Youth turkey hunters were able to get an early start to the season thanks to the Youth Wild Turkey Hunt Weekend held April 20-21.
Most hunters will have to wait until May 1 to call in the big birds. With the spring season nearing (New York has both spring and fall hunting seasons), the DEC offers some safety tips and rules to keep in mind. For example, the DEC website advises hunters to always identify the target before shooting, and be sure that no other person is in harm’s way. The site says some people are tempted to try to stalk a wild turkey. That should not be done.
“First, it is extremely difficult to approach a turkey undetected. You will be much more successful calling the bird to you. Second, stalking turkeys puts both you and other hunters at risk. Let the bird do the walking,” the website said.
Other tips on the website include:
• Always assume any call or footsteps heard are from another hunter. Don’t shoot until the whole turkey is seen and the sex of the bird can be identified.
• Never wave or use a turkey call to alert another hunter.
• Turkeys are tough. A hunter needs to be close (30 yards or less is best). The hunter needs to get a clear head and neck shot. Do not try to shoot them in the body or when they are flying.
• Smaller shot, no. 4, 5 and 6, work better than larger shot, because of denser shot patterns.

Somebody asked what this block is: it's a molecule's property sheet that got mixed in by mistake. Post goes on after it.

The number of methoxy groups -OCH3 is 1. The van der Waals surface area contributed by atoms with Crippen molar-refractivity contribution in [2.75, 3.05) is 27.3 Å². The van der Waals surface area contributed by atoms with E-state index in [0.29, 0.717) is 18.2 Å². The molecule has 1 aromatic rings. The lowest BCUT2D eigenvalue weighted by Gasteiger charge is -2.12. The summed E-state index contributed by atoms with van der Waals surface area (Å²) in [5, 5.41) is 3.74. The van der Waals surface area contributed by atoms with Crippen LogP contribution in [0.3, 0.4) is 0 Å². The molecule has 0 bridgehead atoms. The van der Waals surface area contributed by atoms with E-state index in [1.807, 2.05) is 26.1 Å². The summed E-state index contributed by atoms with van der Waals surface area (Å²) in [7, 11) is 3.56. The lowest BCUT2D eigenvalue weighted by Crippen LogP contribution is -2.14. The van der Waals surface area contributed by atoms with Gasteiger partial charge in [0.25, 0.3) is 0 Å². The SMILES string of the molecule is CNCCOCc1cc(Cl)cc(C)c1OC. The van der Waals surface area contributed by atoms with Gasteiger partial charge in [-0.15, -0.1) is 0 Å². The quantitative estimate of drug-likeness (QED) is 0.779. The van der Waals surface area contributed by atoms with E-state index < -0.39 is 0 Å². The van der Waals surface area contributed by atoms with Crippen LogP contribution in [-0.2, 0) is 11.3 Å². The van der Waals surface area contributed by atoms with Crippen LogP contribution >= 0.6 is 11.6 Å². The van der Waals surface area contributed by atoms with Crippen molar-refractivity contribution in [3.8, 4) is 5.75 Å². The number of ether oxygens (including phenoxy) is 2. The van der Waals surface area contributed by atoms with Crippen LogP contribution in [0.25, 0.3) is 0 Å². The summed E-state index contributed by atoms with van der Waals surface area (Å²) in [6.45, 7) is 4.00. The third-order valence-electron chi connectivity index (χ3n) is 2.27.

• When calling, the hunter should sit still with his back against a big tree to hide himself from turkeys and stalkers.
• Never wear turkey colors. It is advised to wear hunter orange when going in or out of the woods and when walking around.
• When sitting still waiting for a turkey, put hunter orange on a tree nearby.
• If a hunter takes a turkey or carries a decoy, wrap it in hunter orange.
A small game hunting license and a turkey permit is required to hunt turkey. Hunting with a bow is allowed. Hunters may hunt with a shotgun or handgun only when using shot no larger than No. 2 and no smaller than No. 8. A turkey cannot be shot with a rifle or a handgun. Hunters must fill out the tag that comes with the permit and attach it to any turkey immediately after it is shot.
For more hunting rules and regulations, visit http://www.dec.ny.gov/outdoor/27801.html.
The DEC has changed the way that seasonal turkey harvest is reported. In the past, it only summarized the number of birds actually reported by hunters. Now, the department reports an estimated total turkey harvest based on surveys of about 12,000 turkey permit holders after the close of the hunting season. This results in a calculated harvest based on estimated reporting rates, and according to the DEC, provides a more accurate harvest estimate and a more realistic assessment of the status of New York’s wild turkey populations.
Estimated wild turkey harvest during spring 2012 was about 19,000 birds, well below the five-year and 10-year averages (about 29,500 and 30,300 birds, respectively). Almost 7,800 junior hunters harvested about 1,900 birds during the ninth annual Youth Turkey Hunt. This is twice the harvest observed during the 2011 youth-only hunt.
For more information about past turkey harvests and for a county by county breakdown, visit http://www.dec.ny.gov/outdoor/30420.html.